Do you rush around doing things at the last minute? How many times have you mentioned something that you felt that you ought to do and said “yes, I’ll get round to it”, but “it” never happens. Procrastination means to “defer action”, but it rarely serves us well, unless we know what’s behind it and what to do about it.
Procrastination isn’t only about deciding not to do or to delay doing something – it also means that we have chosen to do something else instead. So, It’s watching TV instead of having a relaxing swim. It’s going out to lunch with a friend when there’s a report to be completed. Habitually making choices which don’t serve us well will continually create challenges and drama in our lives.
Procrastination causes stress. Yes, most of us have too much on our plates, but leaving things until they really have to be done just ensures that we put even more pressure on ourselves.
Delaying things take time and energy – because when you know that something needs to be done and you’re not doing it – it stays in the back of your mind and silently drains you.
Procrastination is only a habit and habits can be changed. The first thing to ask yourself is whether procrastination is a sign that you need to change something fundamental in your life (ie job, environment, relationships) or if It’s masking fear, lack of self-confidence, self-esteem etc There are a number of ways to tackle procrastination and you can use different strategies for different situations.
May of live a “have to”, rather than a “want to” life. Our lives are full of obligations and things that we don’t really want to do. But with some creative and imaginative thinking we can convert the “have tos” into the “want tos”. How can we do this? By thinking beyond the immediate task and focusing on the wider benefits of completion.
For instance, if you don’t want to do the books or open your bank statements, you can try asking yourself what are the benefits of greater financial control.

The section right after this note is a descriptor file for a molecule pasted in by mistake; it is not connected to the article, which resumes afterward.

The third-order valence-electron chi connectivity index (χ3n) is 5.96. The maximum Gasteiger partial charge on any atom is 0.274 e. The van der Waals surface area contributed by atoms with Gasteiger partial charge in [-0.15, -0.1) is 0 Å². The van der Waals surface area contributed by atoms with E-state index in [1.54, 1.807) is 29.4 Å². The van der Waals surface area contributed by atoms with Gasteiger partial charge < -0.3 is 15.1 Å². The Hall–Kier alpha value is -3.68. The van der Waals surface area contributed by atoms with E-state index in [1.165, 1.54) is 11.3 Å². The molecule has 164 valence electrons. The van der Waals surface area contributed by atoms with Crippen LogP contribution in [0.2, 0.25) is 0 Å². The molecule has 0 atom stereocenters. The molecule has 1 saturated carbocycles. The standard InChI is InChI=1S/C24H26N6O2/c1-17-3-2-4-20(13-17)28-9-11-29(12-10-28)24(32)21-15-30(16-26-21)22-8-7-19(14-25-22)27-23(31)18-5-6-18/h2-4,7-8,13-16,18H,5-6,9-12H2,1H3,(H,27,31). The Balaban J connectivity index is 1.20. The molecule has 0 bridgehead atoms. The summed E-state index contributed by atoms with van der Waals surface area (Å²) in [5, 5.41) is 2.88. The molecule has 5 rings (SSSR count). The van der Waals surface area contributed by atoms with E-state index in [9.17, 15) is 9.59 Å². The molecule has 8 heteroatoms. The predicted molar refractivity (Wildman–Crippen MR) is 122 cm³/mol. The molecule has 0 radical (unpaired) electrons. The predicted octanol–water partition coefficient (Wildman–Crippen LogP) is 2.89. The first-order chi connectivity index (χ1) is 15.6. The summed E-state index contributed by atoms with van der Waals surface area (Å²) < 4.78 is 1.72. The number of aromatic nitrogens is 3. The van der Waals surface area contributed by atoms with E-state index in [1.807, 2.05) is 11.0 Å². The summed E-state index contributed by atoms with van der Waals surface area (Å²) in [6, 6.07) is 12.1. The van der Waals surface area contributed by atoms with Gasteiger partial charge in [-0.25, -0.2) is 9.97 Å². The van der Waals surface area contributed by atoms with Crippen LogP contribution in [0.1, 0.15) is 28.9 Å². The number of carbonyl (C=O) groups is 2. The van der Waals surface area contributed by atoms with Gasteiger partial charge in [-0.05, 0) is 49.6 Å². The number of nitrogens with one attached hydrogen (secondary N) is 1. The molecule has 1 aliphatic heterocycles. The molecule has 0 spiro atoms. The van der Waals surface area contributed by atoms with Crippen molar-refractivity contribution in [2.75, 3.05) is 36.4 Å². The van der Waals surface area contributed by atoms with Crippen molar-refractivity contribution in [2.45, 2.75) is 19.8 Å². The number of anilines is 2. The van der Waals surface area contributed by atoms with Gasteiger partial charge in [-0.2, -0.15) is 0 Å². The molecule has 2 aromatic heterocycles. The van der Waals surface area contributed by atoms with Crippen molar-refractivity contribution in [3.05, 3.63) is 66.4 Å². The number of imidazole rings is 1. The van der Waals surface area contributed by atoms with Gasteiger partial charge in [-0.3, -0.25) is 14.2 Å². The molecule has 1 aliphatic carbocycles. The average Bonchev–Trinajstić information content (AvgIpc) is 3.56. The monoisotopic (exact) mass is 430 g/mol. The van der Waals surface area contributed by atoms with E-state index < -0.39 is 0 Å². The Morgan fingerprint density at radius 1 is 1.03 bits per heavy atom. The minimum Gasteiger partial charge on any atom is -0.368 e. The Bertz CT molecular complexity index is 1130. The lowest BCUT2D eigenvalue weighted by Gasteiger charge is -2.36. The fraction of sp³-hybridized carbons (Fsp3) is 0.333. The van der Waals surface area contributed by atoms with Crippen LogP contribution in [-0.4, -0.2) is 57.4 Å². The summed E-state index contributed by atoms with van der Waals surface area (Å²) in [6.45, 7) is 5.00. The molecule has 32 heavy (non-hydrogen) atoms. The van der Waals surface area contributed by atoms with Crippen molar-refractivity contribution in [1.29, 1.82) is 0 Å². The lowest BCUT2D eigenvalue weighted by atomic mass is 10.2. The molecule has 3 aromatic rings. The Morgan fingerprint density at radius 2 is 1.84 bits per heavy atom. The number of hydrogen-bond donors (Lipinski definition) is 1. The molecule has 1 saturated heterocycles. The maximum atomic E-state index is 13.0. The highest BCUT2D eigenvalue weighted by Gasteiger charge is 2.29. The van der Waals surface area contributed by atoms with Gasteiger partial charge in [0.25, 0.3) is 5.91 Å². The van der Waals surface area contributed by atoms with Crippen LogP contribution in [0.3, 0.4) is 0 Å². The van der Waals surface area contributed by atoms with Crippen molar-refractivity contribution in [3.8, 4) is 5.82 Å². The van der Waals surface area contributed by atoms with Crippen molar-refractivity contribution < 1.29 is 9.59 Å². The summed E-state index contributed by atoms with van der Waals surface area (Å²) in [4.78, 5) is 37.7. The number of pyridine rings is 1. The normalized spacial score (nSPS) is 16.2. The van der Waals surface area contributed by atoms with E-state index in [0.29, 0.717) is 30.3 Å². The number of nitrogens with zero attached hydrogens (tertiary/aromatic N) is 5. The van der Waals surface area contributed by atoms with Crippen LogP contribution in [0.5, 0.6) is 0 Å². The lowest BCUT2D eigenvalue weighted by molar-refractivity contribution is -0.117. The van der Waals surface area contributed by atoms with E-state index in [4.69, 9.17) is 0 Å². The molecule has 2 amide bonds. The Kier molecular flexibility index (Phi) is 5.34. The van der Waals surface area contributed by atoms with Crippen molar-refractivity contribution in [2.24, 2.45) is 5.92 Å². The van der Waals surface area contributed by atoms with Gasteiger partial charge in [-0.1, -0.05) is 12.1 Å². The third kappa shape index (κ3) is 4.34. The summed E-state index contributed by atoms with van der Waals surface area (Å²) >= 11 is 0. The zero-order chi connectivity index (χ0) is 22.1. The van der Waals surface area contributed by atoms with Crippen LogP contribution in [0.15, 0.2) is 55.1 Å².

Will you have much more money in the long run as you learn to save, spend and invest it wisely? How much freer will you feel now that you’ve taken back control and your energy isn’t being drained by the nagging, insistent worry that you ought to be doing something about it – because you already are!
By which I mean do the thing you least want to do when you have the most energy to do it.You can always find the energy to do things that you enjoy doing, but you need your energy level to be highest when tackling things which you don’t care for. So, if you’re at your best in the morning – then tackle the administration then, clear out your clutter and vice versa if you’re an afternoon or evening person.
We have things that we’re good at and things that we prefer to do. Ask yourself: (i) does it have to be done at all? (ii) does it have to be done by you? Is there someone else who could do the job? You may decide that you don’t want to concentrate your energies on bookkeeping, but you can hire a bookkeeper to free you from this. Or someone else at work may like administration; ask for their – or more – assistance.
4. Do it in pieces
The difficulty with procrastination is that the task may seem overwhelming because it has been avoided for so long. It has grown in size and taken on a life of its own! Bring it back down to earth and start tackling it in bite sized pieces (when you’re at your best! – see no 2)
5. Develop a system
Procrastination takes up time and energy. You may always find yourself on the defensive as things catch up with you. Developing a system means that you nip procrastination in the bud.
If you want to take more exercise, then exercise with a buddy, hire a personal trainer (either at your house or the gym). Join a walking club, sports club – somewhere where you are committed to being and encourage others to commit with you. Set up structures which ensure that procrastination doesn’t get the chance to put its feet under your table.
And remember to reward yourself when you’ve broken through and achieved something. Dealing with procrastination is one way of taking back control of your life and the ultimate reward is having more time to really enjoy your life.
©2003 by Julie Plenty
This article was originally written: December, 2002